Isaiah 58: 1-9 (page 617 in our pew Bibles). God condemns our hypocrisy in seeking him yet at the same time ignoring his commands. A lot of us, including a lot of ministers, are in constant danger of being functional atheists. just like the ancient Israelites as the words of Isaiah describes it. By which I mean that the words, creeds, prayers, sacraments, and hymns, appear to leave no impact on their character or nature or outlook whatsoever.
1 Corinthians 2: 1-16 (page 952 in our pew Bibles) Christians come to an awareness of the wisdom of God through the gift of the Spirit of God. It is a Spiritual gift and not something we work for. Rather it is to be prayed for.
Matthew 5: 13-20 (page 810 in our pew Bibles) There is no compromise in Matthew's gospel which can be very appealing as well as disturbing. We are called to be different, and part of this difference is to practice righteousness that exceeds the scribes and the pharisees. Jesus came not to destroy but to fulfill the law and the prophets, and He interprets the law even more rigorously for his followers in the sermon on the mount.
In Isaiah we have what could be one of the most insightful pieces on the difference Jesus makes to religious practices written hundreds of years before Jesus was born.
It is not the religious practice itself that has any validity of its own but the Spirit of the practice that has practical consequences that underlies it.
Verses 6 -8 of today’s except from Chapter 58 very clear. The practice of fasting is not rejected but the true Spirit behind it is expressed only through the “doing” of righteousness.
The practice of fasting is useless unless it is backed by a reaching out to the oppressed, practicing Justice expressed as sharing our bread with the hungry.
This is a profound insight as we will be entering the period of Lent soon which is a period of fasting.
The lesson we might take from this is not that the practice of fasting has died out, not just in secular society but also within the churches as well – and this is a bad thing. If we interpret Isaiah correctly, God doesn’t care whether we fast quite so much as he cares as to whether we practice his sense of justice, the spiritual underpinning of the fasting process.
Jesus himself has no problem in fasting. Jesus says in Matthew 6:17 “When you fast” not if you fast but then goes on to decry those who do so in the wrong Spirit, for public recognition rather tha anything real or godly.
So what is Jesus and Isaiah both arguing for? It is personal integrity – thought, word and deed going together. Our faith must have practical outcomes or it is, as Jesus described it – hypocrisy.
That is a Greek word that means you are an actor because our faith is an act and our religious practices are empty. There must be real life consequences.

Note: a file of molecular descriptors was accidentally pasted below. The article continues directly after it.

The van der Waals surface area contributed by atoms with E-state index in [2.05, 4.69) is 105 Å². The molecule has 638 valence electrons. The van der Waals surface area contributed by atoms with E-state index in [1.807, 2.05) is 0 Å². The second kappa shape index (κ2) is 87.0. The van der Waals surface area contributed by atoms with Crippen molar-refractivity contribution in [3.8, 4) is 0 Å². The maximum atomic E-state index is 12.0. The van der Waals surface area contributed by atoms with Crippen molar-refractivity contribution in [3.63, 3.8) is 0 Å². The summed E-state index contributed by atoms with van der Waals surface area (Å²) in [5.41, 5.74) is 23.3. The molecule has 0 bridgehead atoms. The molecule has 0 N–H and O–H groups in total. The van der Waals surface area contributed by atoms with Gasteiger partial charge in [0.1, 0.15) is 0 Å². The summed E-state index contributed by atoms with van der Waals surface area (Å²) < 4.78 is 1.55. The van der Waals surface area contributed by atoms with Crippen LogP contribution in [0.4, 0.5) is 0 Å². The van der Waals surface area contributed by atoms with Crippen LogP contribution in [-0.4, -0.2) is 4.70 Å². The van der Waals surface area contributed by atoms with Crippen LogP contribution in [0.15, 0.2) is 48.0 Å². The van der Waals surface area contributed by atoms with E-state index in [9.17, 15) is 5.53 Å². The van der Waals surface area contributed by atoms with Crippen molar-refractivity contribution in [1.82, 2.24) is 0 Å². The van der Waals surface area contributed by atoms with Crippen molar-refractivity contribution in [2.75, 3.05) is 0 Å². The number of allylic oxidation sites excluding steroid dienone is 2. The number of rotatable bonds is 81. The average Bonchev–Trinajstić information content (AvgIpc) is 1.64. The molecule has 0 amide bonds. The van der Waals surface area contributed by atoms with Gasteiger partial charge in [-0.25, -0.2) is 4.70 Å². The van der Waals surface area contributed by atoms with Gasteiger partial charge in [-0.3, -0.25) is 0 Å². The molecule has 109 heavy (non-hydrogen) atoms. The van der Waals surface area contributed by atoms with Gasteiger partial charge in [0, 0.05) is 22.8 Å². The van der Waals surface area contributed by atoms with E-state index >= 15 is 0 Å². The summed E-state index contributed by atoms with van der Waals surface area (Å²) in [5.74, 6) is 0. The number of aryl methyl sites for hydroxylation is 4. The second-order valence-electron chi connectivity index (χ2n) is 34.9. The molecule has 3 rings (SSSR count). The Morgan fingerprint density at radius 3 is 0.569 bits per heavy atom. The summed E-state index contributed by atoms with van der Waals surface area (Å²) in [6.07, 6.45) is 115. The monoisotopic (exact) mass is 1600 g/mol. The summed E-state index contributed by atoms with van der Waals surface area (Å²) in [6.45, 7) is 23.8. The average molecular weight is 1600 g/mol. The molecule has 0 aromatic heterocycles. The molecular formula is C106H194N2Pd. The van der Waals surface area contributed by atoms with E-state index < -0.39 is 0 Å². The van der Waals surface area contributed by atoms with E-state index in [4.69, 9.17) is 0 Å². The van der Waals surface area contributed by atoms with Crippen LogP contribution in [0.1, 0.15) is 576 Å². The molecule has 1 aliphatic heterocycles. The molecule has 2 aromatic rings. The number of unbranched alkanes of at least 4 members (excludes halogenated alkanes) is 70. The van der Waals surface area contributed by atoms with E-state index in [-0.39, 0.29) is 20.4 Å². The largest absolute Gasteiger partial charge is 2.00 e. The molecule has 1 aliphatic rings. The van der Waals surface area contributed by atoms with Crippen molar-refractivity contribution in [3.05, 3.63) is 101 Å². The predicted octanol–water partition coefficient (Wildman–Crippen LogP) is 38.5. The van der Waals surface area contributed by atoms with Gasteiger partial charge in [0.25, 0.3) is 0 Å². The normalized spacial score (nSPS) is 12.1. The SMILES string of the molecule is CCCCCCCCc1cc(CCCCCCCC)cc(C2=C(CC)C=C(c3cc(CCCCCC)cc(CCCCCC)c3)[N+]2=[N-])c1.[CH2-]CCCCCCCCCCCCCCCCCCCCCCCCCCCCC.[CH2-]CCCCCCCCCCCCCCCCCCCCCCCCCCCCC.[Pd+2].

It is just as Jesus said in Matthew “You are the salt of the earth, but if salt has lost its taste, how shall its saltiness be restored. It is no longer good for anything except to be thrown out and trampled under people’s feet”.
Jesus then explains his whole relationship with the law that echoes exactly what Isaiah said. Jesus did not come to get rid of the law – he came to fulfil it and to reveal the spiritual underpinning of the law as the most important thing.
This was the very core of his fight with the Sadducees and Pharisees, who amplified exacting devotion to religious practices like fasting and ritual purity above all things.
The best example of that I think is when Jesus healed someone on the Sabbath and the religious people thought that was terrible because Jesus had broken the strict Sabbath observance law and “worked” on the Sabbath.
The sermon on the mount is reckoned to be some of the finest Spiritual truths ever uttered but if you read on to the end of this chapter in Matthew you will notice something which can hit people rather hard.
You just need to look on Jesus’ next teaching on the law that says “Thou shalt not kill or murder”.
Jesus explains the spiritual underpinning of this law and says that even if you’ve ever been angry it is exactly the same in God’s eyes.
Jesus makes it much tougher and by the time you have got to the end of chapter five you are certain that God’s righteousness and purity, which underpins the law is so Holy that you probably fall short of it every day of your life.
This is why Christianity says that (1 John 1:8) “If we say we have no sin we deceive ourselves and the truth is not in us”.
The standard set by God is so high that we constantly miss that high standard and we are all sinners. The word we translate as sin in the new testament is hamartia which means “missing the mark” falling short of the standard.
But in our reading from 1 Corinthians we have the answer to that problem. God’s standards of purity are so high that we all miss and we all deserve God’s judgement. But God loves us so much that He sent Jesus to take the judgement on all of us, on himself and die in our place instead.
Faith in His love for us revealed on the cross as Paul writes is a gift of the Holy Spirit. Don’t put your faith in worldly wisdom, which has no power, put your faith in the Love and promises and action of God who expressed his wisdom in Jesus Christ on the cross who died that we might live.